6.
Centers for Medicare and Medicaid Services. Pioneer ACO Model. http://innovation.cms.gov/initiatives/Pioneer-ACO-Model/. Accessed July 2015.
7.
Luft  HS.  Becoming accountable—opportunities and obstacles for ACOs.  N Engl J Med. 2010;363(15):1389-1391.PubMedGoogle ScholarCrossref
8.
Mallon  D, Vernacchio  L, Trudell  E,  et al.  Shared care: a quality improvement initiative to optimize primary care management of constipation.  Pediatrics. 2015;135(5):e1300-e1307.PubMedGoogle ScholarCrossref
9.
Vernacchio  L, Trudell  EK, Hresko  MT, Karlin  LI, Risko  W.  A quality improvement program to reduce unnecessary referrals for adolescent scoliosis.  Pediatrics. 2013;131(3):e912-e920.PubMedGoogle ScholarCrossref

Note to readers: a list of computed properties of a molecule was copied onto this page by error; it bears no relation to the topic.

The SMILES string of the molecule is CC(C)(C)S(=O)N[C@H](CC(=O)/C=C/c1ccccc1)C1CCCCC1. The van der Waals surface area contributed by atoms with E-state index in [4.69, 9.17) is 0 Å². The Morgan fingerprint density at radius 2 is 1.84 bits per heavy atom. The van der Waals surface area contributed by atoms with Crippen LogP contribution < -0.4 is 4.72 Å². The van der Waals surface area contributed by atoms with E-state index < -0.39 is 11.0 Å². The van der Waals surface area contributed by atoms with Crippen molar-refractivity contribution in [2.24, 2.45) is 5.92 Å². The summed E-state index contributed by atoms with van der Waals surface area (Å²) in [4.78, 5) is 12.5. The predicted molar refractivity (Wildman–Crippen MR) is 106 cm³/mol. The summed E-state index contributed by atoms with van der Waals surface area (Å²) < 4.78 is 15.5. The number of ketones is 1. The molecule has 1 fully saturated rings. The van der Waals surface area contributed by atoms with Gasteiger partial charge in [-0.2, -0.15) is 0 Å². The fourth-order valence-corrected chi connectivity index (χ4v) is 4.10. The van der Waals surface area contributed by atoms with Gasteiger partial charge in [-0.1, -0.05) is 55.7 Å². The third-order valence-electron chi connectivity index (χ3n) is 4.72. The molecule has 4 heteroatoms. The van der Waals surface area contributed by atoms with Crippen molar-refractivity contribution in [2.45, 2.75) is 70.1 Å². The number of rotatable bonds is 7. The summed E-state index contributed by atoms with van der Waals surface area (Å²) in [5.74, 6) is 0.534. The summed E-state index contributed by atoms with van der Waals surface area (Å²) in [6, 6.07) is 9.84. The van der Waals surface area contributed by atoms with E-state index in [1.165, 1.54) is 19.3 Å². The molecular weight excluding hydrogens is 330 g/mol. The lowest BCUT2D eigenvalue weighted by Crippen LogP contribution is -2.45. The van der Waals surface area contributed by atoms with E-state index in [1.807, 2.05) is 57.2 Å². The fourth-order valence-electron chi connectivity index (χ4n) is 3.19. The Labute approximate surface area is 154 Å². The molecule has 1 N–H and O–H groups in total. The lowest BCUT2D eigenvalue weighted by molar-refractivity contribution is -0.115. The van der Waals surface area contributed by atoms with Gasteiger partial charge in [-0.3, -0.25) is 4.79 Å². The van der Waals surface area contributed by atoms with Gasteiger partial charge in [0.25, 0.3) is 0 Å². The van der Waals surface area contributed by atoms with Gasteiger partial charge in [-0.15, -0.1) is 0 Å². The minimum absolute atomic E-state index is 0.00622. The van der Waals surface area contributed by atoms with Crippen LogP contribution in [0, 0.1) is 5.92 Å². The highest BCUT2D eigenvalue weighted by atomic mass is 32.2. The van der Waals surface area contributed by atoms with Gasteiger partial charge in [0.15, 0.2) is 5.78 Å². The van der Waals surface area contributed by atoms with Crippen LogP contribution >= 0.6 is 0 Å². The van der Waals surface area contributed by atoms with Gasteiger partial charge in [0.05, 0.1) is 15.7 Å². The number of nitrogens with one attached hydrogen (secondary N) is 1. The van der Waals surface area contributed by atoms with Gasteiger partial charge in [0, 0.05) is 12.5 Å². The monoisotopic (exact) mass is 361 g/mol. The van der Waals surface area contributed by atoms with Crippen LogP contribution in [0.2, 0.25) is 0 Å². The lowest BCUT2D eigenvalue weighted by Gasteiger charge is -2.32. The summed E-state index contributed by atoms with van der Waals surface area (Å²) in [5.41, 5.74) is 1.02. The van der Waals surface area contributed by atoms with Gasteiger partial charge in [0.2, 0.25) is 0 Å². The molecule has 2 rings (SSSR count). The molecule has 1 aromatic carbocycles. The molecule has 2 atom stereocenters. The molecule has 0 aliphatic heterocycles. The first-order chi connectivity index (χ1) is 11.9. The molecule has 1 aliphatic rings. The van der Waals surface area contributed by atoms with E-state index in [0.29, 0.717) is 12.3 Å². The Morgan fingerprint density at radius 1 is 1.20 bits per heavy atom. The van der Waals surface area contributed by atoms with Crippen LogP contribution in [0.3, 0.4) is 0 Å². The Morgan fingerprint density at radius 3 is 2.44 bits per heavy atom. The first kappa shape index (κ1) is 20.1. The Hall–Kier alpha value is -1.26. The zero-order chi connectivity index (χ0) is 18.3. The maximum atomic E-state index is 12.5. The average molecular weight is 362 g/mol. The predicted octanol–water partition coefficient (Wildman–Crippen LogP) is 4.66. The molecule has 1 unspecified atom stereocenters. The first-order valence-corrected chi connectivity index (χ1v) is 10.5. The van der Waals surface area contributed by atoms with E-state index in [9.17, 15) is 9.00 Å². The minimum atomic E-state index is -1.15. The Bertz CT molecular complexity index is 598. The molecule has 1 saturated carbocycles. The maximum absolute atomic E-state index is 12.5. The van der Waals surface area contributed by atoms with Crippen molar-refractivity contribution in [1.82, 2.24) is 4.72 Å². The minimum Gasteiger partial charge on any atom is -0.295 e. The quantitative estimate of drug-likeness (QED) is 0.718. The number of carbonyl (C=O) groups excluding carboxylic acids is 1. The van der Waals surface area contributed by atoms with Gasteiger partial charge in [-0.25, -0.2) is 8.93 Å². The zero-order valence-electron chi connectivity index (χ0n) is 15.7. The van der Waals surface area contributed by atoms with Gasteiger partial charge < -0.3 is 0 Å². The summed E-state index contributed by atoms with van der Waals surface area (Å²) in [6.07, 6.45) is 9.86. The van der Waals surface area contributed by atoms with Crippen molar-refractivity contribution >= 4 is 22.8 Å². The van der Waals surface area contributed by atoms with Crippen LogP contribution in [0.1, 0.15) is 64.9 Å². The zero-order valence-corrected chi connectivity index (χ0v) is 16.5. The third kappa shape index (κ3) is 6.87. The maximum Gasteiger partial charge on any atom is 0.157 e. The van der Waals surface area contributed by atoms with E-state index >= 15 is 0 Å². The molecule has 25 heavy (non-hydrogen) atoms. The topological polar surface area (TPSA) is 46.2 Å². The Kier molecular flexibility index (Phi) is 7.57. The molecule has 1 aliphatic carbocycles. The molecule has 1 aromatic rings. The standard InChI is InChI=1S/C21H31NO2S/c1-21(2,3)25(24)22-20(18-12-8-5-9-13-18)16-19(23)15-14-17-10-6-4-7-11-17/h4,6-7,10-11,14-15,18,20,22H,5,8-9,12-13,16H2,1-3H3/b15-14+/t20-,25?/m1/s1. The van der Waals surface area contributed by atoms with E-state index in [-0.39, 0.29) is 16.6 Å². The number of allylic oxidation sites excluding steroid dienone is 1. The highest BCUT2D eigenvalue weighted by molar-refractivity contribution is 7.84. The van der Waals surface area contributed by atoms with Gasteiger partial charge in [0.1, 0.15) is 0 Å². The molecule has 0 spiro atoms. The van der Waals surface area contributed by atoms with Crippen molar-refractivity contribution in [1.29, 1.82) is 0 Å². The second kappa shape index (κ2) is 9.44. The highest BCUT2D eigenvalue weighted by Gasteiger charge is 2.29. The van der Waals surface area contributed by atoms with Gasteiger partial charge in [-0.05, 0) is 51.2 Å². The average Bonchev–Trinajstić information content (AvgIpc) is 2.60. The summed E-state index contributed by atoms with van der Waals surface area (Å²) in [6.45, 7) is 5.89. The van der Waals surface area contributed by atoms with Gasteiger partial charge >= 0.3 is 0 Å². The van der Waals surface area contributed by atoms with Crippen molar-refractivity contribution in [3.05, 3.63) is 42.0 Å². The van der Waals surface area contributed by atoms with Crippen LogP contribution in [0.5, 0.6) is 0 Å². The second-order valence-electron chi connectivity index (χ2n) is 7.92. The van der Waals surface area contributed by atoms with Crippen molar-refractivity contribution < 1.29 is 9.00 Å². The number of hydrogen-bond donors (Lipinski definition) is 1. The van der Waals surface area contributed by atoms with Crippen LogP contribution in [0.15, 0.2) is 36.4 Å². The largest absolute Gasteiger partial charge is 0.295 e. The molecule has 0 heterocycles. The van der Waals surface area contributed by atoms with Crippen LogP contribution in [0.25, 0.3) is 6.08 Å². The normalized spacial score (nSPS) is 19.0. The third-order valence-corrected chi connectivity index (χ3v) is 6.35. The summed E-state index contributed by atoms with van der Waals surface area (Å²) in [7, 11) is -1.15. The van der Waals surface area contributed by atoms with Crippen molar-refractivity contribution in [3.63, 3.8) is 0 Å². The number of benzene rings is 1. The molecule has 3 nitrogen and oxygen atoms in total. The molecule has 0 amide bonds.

10.
Akbari  A, Mayhew  A, Al-Alawi  MA,  et al.  Interventions to improve outpatient referrals from primary care to secondary care.  Cochrane Database Syst Rev. 2008;(4):CD005471.PubMedGoogle Scholar
11.
Moreno  G, Tran  H, Chia  AL, Lim  A, Shumack  S.  Prospective study to assess general practitioners’ dermatological diagnostic skills in a referral setting.  Australas J Dermatol. 2007;48(2):77-82.PubMedGoogle ScholarCrossref
12.
Tran  H, Chen  K, Lim  AC, Jabbour  J, Shumack  S.  Assessing diagnostic skill in dermatology: a comparison between general practitioners and dermatologists.  Australas J Dermatol. 2005;46(4):230-234.PubMedGoogle ScholarCrossref
13.
Faulkner  A, Mills  N, Bainton  D,  et al.  A systematic review of the effect of primary care-based service innovations on quality and patterns of referral to specialist secondary care.  Br J Gen Pract. 2003;53(496):878-884.PubMedGoogle Scholar
14.
Cook  D, Krassas  G, Huang  T.  Acne—best practice management.  Aust Fam Physician. 2010;39(9):656-660.PubMedGoogle Scholar
15.